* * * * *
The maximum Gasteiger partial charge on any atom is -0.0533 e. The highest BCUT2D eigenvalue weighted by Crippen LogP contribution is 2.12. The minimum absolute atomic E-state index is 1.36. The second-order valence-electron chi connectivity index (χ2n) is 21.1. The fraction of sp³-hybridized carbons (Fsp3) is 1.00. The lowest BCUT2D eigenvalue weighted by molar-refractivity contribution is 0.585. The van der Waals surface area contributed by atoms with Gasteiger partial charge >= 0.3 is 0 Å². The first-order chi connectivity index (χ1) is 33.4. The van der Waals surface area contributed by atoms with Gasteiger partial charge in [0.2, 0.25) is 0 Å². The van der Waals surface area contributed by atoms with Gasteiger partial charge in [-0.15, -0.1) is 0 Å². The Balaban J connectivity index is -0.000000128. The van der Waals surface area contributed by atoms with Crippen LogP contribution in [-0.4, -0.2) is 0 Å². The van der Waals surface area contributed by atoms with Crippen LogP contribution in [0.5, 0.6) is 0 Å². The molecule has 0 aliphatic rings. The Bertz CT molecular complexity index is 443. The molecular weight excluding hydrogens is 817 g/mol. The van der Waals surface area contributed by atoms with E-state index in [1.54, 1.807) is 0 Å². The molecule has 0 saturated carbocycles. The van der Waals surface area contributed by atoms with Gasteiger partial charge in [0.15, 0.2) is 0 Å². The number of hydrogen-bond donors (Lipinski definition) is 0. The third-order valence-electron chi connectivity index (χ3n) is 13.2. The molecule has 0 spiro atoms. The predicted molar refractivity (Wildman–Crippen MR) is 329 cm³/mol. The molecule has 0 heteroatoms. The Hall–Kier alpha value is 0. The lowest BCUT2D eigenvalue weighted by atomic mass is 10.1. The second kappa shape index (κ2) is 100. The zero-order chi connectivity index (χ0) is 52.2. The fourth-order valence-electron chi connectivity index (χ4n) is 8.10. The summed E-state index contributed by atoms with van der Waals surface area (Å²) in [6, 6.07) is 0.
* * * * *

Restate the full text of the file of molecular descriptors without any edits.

The maximum Gasteiger partial charge on any atom is -0.0533 e. The highest BCUT2D eigenvalue weighted by Crippen LogP contribution is 2.12. The minimum absolute atomic E-state index is 1.36. The second-order valence-electron chi connectivity index (χ2n) is 21.1. The fraction of sp³-hybridized carbons (Fsp3) is 1.00. The lowest BCUT2D eigenvalue weighted by molar-refractivity contribution is 0.585. The van der Waals surface area contributed by atoms with Gasteiger partial charge >= 0.3 is 0 Å². The first-order chi connectivity index (χ1) is 33.4. The van der Waals surface area contributed by atoms with Gasteiger partial charge in [0.2, 0.25) is 0 Å². The van der Waals surface area contributed by atoms with Gasteiger partial charge in [-0.15, -0.1) is 0 Å². The Balaban J connectivity index is -0.000000128. The van der Waals surface area contributed by atoms with Crippen LogP contribution in [-0.4, -0.2) is 0 Å². The van der Waals surface area contributed by atoms with Crippen LogP contribution in [0.5, 0.6) is 0 Å². The molecule has 0 aliphatic rings. The Bertz CT molecular complexity index is 443. The molecular weight excluding hydrogens is 817 g/mol. The van der Waals surface area contributed by atoms with E-state index in [1.54, 1.807) is 0 Å². The molecule has 0 saturated carbocycles. The van der Waals surface area contributed by atoms with Gasteiger partial charge in [0.15, 0.2) is 0 Å². The number of hydrogen-bond donors (Lipinski definition) is 0. The third-order valence-electron chi connectivity index (χ3n) is 13.2. The molecule has 0 spiro atoms. The predicted molar refractivity (Wildman–Crippen MR) is 329 cm³/mol. The molecule has 0 heteroatoms. The Hall–Kier alpha value is 0. The lowest BCUT2D eigenvalue weighted by atomic mass is 10.1. The second kappa shape index (κ2) is 100. The zero-order chi connectivity index (χ0) is 52.2. The fourth-order valence-electron chi connectivity index (χ4n) is 8.10. The summed E-state index contributed by atoms with van der Waals surface area (Å²) in [6, 6.07) is 0.